Sunday, May 8, 2011

Atlantic Tarpon

It may look nothing like an eel, but the Atlantic tarpon is related to these ancient snakelike fish. The evidence of this is to be found by looking at the tarpon’s newly hatched young.

Atlantic Tarpon
Both eels and tarpon lay eggs. These bring forth out into ribbonlike hatchlings (youthful stages) regarded as leptocephali. The likenesses among the larval stage of both the aforementioned species intend that there is undoubtedly they are related. However, they closely look like one another when completely grown.The leptocephali, which look truly contrasting from the adults,migrate to beachfront zones. There they finish their growth and transform into the grown-up shape.
This relationship between tarpon and eels has had a long time to develop.
Tarpon are known to have been around for about 130 million years, while the ancestors of today’s eels have an even longer history. However, they have evolved along separate lines, ending up with their own unique characteristics.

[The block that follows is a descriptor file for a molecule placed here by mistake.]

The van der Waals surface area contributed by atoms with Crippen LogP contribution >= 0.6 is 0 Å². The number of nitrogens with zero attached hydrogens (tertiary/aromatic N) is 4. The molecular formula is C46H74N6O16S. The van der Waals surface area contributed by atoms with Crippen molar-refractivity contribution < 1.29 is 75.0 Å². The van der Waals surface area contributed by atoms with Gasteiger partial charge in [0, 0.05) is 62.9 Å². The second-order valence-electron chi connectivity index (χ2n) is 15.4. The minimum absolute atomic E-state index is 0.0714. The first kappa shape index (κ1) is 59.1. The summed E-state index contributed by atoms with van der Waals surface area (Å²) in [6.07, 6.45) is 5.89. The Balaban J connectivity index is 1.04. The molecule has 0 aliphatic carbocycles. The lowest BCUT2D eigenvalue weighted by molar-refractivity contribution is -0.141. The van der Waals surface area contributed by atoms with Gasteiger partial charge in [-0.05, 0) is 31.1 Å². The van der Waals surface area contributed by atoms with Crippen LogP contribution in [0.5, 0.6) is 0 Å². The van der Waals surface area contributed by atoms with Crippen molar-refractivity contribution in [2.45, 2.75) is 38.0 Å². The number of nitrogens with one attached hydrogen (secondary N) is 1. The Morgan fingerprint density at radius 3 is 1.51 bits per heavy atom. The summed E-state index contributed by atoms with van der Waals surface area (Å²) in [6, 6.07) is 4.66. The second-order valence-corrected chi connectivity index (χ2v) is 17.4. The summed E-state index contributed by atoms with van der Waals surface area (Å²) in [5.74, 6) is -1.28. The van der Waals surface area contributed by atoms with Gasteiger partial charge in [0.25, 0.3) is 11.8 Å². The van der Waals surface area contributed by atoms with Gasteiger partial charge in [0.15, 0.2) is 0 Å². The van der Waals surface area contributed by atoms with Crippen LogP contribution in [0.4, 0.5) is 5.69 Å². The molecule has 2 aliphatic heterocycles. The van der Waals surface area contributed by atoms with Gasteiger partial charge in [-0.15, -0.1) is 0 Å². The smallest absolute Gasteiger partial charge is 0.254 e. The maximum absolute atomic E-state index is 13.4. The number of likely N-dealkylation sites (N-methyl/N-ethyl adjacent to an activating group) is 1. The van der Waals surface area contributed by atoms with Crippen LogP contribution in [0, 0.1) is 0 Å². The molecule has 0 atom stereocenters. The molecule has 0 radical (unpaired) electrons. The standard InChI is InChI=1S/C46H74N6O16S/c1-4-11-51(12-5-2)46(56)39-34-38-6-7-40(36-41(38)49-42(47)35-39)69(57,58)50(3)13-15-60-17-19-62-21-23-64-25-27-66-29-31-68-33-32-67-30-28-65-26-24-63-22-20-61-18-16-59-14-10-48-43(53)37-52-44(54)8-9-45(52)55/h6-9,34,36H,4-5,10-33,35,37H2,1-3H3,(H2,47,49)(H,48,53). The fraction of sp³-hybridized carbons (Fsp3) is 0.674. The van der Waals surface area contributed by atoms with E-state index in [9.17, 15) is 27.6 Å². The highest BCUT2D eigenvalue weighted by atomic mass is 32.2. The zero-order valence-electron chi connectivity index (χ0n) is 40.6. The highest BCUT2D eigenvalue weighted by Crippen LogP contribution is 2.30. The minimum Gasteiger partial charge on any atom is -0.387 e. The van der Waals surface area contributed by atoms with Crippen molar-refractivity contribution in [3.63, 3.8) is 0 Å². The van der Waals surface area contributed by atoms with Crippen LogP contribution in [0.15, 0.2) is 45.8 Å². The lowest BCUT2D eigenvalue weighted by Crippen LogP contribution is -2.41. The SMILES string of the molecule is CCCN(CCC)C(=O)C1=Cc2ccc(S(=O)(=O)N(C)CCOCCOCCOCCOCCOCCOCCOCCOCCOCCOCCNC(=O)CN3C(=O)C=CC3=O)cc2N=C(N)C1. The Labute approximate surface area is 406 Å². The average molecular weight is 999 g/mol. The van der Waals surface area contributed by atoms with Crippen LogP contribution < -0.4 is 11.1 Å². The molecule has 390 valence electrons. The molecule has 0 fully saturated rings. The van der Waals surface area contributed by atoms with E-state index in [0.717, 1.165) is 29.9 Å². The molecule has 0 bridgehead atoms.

Atlantic Tarpon
In addition to breathing through their gills, tarpon can gulp in air at the water surface and pass it directl into their swim bladder.This acts as a lung and allows them to survive in areas where the oxygen content of the water is low. Despite this, tarpon require a lot of oxygen.Without it, they could not jump 10 feet vertically into the air, or 20 feet horizontally— something they do to escape danger.
Tarpon are able to generate great speed, and can grow very large and heavy—they weigh up to 350 pounds. They can cause serious injuries, or even death, to any human who is accidentally hit by one of these “flying” tarpons as it breaches the surface of the water.


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